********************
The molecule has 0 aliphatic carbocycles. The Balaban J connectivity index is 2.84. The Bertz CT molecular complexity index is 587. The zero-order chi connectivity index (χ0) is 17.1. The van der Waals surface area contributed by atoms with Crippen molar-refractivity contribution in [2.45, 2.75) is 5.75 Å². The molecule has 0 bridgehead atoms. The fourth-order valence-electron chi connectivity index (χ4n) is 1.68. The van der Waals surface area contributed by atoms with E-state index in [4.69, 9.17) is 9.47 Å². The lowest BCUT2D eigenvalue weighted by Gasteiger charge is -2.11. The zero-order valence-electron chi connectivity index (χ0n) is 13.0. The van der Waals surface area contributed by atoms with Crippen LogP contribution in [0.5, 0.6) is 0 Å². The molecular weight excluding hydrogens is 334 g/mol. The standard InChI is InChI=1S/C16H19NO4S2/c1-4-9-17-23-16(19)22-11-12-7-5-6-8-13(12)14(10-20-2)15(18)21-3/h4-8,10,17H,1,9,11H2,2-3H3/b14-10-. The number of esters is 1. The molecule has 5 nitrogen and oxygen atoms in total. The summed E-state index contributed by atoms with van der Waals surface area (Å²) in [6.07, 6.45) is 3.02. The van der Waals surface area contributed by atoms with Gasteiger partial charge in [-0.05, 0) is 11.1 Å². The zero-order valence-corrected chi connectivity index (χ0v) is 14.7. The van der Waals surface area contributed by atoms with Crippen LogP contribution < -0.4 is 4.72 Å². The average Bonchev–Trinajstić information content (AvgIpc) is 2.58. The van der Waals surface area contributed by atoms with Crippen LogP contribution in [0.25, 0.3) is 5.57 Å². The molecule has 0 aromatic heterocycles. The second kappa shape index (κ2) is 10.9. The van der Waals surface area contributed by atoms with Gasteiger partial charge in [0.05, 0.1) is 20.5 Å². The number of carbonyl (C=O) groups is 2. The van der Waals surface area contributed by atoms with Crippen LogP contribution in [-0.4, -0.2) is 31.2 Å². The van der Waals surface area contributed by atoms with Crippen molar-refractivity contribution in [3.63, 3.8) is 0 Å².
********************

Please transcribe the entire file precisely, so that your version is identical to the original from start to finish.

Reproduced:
The molecule has 0 aliphatic carbocycles. The Balaban J connectivity index is 2.84. The Bertz CT molecular complexity index is 587. The zero-order chi connectivity index (χ0) is 17.1. The van der Waals surface area contributed by atoms with Crippen molar-refractivity contribution in [2.45, 2.75) is 5.75 Å². The molecule has 0 bridgehead atoms. The fourth-order valence-electron chi connectivity index (χ4n) is 1.68. The van der Waals surface area contributed by atoms with E-state index in [4.69, 9.17) is 9.47 Å². The lowest BCUT2D eigenvalue weighted by Gasteiger charge is -2.11. The zero-order valence-electron chi connectivity index (χ0n) is 13.0. The van der Waals surface area contributed by atoms with Crippen LogP contribution in [0.5, 0.6) is 0 Å². The molecular weight excluding hydrogens is 334 g/mol. The standard InChI is InChI=1S/C16H19NO4S2/c1-4-9-17-23-16(19)22-11-12-7-5-6-8-13(12)14(10-20-2)15(18)21-3/h4-8,10,17H,1,9,11H2,2-3H3/b14-10-. The number of esters is 1. The molecule has 5 nitrogen and oxygen atoms in total. The summed E-state index contributed by atoms with van der Waals surface area (Å²) in [6.07, 6.45) is 3.02. The van der Waals surface area contributed by atoms with Gasteiger partial charge in [-0.05, 0) is 11.1 Å². The zero-order valence-corrected chi connectivity index (χ0v) is 14.7. The van der Waals surface area contributed by atoms with Crippen LogP contribution < -0.4 is 4.72 Å². The average Bonchev–Trinajstić information content (AvgIpc) is 2.58. The van der Waals surface area contributed by atoms with Crippen LogP contribution in [0.25, 0.3) is 5.57 Å². The molecule has 0 aromatic heterocycles. The second kappa shape index (κ2) is 10.9. The van der Waals surface area contributed by atoms with Gasteiger partial charge in [0.05, 0.1) is 20.5 Å². The number of carbonyl (C=O) groups is 2. The van der Waals surface area contributed by atoms with Crippen LogP contribution in [-0.4, -0.2) is 31.2 Å². The van der Waals surface area contributed by atoms with Crippen molar-refractivity contribution in [3.63, 3.8) is 0 Å².